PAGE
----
Beautiful wine deserves beautiful food! Our favourite pairings with pink
Spring is round the corner, and with it the promise of warm days and balmy evenings. For some people that means one thing: it's time to drink pink!
But in the world of food and wine pairing, rosé is often left in the dust. Lying in the 'mid-ground' between white and red, many aren't too sure what to do with it when it comes to food matching. For many, it's seen as a less 'serious' option; something to enjoy in a sun-drenched beer garden rather than a proper accompaniment to a meal.
Yet in fact, rosé is one of the most versatile options when it comes to food matching, and it's surprisingly simple to find a wine that will enhance most dishes.
Best of both: what makes rosé work with food?
Rosé combines some of the best elements of white and red wines, providing a unique spectrum of flavours and aromas that make it suitable for pairing with a variety of dishes.
Like white wines, many rosés have a light mouthfeel and refreshing acidity. Yet, through spending time on skins (however minimal that time may have been), rosés also benefit from additional levels of structure, body and tannin, making them hugely versatile when it comes to food pairing.
And what about chilling reds?
A similar balance can be achieved by cooling down red wines. While reds are typically served un-chilled, reducing their average temperature down to around 10-13°C brings fruity flavours and acidity into focus, unveiling qualities and complexity that you might not have even realised were there.
While not every bottle will benefit from chilling - a cold Cabernet Sauvignon, for example, isn't likely to taste of much other than regret-inducing-bitterness - light-bodied, fruit driven reds like Beaujolais, Pinot Noir and Grenache will find themselves hugely enhanced by a short burst in an ice bucket.
But what to match them with?
Of course, matching food to wine is always a hugely subjective affair, but there are some rules which can help you guide a bottle to its perfect dish.
We've picked a few of our favourite pinks, from pale provencal to chillable light reds, and explored some delicious dishes to accompany them.
Light and dry rosé
What to pair them with: Balance is key when dealing with delicate wines like these. Richer dishes are likely to overpower subtle aromas and flavours, leading the wine to taste 'watery' - or lacking in substance. Provencal tradition sees its regional wines drunk alongside fragrant, fresh and herbal dishes, with the light red fruit aromas complementing these delicate notes, without being overpowering. Light dishes like salads are also always a great choice - just make sure to avoid bitter greens like kale, where the flavours are too strong for the wine.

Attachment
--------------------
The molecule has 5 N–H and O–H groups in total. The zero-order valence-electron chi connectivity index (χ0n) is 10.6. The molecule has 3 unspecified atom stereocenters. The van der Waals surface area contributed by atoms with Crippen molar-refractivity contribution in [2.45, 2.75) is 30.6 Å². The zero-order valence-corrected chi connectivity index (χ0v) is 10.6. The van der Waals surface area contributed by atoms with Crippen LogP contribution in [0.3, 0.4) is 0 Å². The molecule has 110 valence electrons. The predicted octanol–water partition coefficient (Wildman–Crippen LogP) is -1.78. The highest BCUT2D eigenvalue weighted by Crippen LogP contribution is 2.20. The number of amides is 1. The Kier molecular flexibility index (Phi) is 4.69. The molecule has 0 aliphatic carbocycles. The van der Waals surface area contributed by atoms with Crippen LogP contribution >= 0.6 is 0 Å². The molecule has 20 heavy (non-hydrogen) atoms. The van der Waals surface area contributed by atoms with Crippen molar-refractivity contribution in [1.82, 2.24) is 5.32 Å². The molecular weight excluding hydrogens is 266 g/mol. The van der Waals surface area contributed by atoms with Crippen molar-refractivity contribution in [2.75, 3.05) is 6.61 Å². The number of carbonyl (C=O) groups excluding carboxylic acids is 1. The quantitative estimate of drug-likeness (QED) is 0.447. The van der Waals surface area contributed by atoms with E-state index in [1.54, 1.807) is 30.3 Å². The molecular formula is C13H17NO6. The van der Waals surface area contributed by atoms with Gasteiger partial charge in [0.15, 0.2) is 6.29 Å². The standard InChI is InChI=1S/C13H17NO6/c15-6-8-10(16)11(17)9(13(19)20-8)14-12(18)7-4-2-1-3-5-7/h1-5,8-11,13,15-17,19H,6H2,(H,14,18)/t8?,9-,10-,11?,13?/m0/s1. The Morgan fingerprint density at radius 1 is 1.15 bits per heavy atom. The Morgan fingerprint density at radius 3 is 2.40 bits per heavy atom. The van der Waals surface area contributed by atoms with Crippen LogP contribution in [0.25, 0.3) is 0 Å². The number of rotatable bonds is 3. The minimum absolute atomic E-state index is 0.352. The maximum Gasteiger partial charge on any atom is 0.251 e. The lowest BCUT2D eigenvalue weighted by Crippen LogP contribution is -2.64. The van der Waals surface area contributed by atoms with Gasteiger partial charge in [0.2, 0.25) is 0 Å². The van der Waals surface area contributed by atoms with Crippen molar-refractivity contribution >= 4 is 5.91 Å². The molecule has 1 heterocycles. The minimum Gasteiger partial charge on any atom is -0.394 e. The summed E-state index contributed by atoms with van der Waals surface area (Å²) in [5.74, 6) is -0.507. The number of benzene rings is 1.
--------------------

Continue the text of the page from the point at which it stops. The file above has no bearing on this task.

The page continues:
Medium-bodied, fruity rosé
Example: Charles Smith Band of Roses
What to pair them with: Spice! While wines rich in tannin or acid enhance spicier flavours and overwhelm the palate, New World rosés in particular offer up a riper, sweeter profile, that works to balance spice perfectly. Alternatively, seafood is a great match for more medium-bodied rosé. The fuller texture of the wine harmonises well with the brininess of seafood, as do any flavours of red berry and melon. These broaden out the saltier notes in food, creating a well-rounded pairing.
Full-bodied, dark rosés and chilled reds
What to pair them with: As soon as most people think of matching a wine with meat, their minds jump automatically to reds - but this is where fuller-bodied rosés and chillable reds can come into their own. Whether it's a darker rosé or a chilled red, any wine with ripe fruit and adequate structure will more than hold its own against meaty or barbecued flavours. Red fruit aromas and flavours will work to cut through any 'charred' notes, and can be a great option for al fresco dining or summer lunches.